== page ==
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Microwaves Determine Pregnancy Through Urine Analysis

Shortly after conception, the human chorionic gonadotropin (hCG) glycoprotein hormone is secreted by the developing placenta. During early gestational growth, hCG rises in concentration. As a result, hCH is an excellent marker for the early detection of pregnancy. When the dielectrical properties of pregnant versus non-pregnant women are analyzed at microwave frequencies, the results indicate that the dielectric constant of the pregnant women's urine samples is smaller than the samples of non-pregnant women. In addition, the conductivity of the pregnant women's urine samples is higher than that of the non-pregnant women's samples. Microwaves thus offer an alternative in-vitro method of determining pregnancy. This finding came out of the Microwave Tomography and Materials Research Laboratory at Cochin University of Science and Technology (Kochi, India). The work was conducted by Anil Lonappan, Vinu Thomas, G. Bindu, and K.T. Mathew. C. Rajasekaran from the Medical College in Trivandrum also participated.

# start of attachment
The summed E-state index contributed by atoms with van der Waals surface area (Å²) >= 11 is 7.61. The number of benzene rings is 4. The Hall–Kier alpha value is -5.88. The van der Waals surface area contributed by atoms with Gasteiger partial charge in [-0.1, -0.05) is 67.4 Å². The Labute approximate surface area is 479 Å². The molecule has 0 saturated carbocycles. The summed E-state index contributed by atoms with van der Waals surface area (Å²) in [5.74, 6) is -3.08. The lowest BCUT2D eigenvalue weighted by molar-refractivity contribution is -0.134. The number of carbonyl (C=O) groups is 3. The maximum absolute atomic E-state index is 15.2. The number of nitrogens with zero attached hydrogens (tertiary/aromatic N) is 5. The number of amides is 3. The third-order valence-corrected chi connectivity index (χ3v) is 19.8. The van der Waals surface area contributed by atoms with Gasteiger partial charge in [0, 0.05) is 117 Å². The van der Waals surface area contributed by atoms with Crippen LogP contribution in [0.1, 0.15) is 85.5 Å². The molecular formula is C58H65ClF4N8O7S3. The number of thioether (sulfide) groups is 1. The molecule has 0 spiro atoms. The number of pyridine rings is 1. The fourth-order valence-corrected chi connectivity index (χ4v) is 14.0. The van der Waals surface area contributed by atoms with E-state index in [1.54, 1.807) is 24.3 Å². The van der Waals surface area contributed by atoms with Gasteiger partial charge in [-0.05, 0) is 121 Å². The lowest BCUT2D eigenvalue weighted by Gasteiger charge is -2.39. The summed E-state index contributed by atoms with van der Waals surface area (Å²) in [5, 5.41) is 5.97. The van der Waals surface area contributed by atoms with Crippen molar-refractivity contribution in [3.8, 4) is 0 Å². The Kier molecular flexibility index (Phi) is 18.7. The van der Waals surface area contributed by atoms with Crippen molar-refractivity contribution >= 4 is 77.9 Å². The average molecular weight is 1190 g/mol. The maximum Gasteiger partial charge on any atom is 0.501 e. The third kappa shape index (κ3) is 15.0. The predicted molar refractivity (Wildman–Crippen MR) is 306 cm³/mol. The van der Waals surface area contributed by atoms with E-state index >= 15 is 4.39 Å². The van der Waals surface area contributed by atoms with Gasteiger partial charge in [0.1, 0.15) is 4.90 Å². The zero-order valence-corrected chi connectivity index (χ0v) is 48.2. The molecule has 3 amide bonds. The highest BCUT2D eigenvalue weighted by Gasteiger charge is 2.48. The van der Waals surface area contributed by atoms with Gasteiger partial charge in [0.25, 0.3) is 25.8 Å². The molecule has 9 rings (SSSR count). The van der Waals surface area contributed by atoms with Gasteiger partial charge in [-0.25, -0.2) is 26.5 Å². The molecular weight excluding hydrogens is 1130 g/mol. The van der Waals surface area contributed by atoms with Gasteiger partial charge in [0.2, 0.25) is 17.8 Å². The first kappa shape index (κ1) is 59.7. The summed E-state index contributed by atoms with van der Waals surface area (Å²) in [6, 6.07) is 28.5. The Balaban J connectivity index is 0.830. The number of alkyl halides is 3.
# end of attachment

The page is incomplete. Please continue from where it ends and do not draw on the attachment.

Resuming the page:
The researchers relied on in-vitro measurements using a cavity perturbation technique, which is employed in the frequency range from 2 to 3 GHz. The measurement setup comprised a transmission-type S-band rectangular cavity resonator and an HP 8714 ET network analyzer. The cavity resonator was made from a transmission line (waveguide or coaxial line) with one or both ends closed. It can be either transmission or reflection type. To test the results, the same samples were subjected to investigations in the clinical laboratory for quantitative analysis. Aside from being accurate, the cavity perturbation technique was found to be quick. It eliminated the reaction time found in test strips and midstream tests. See "Determination of Pregnancy Using Microwaves," Microwave and Optical Technology Letters, April 2007, p. 786.

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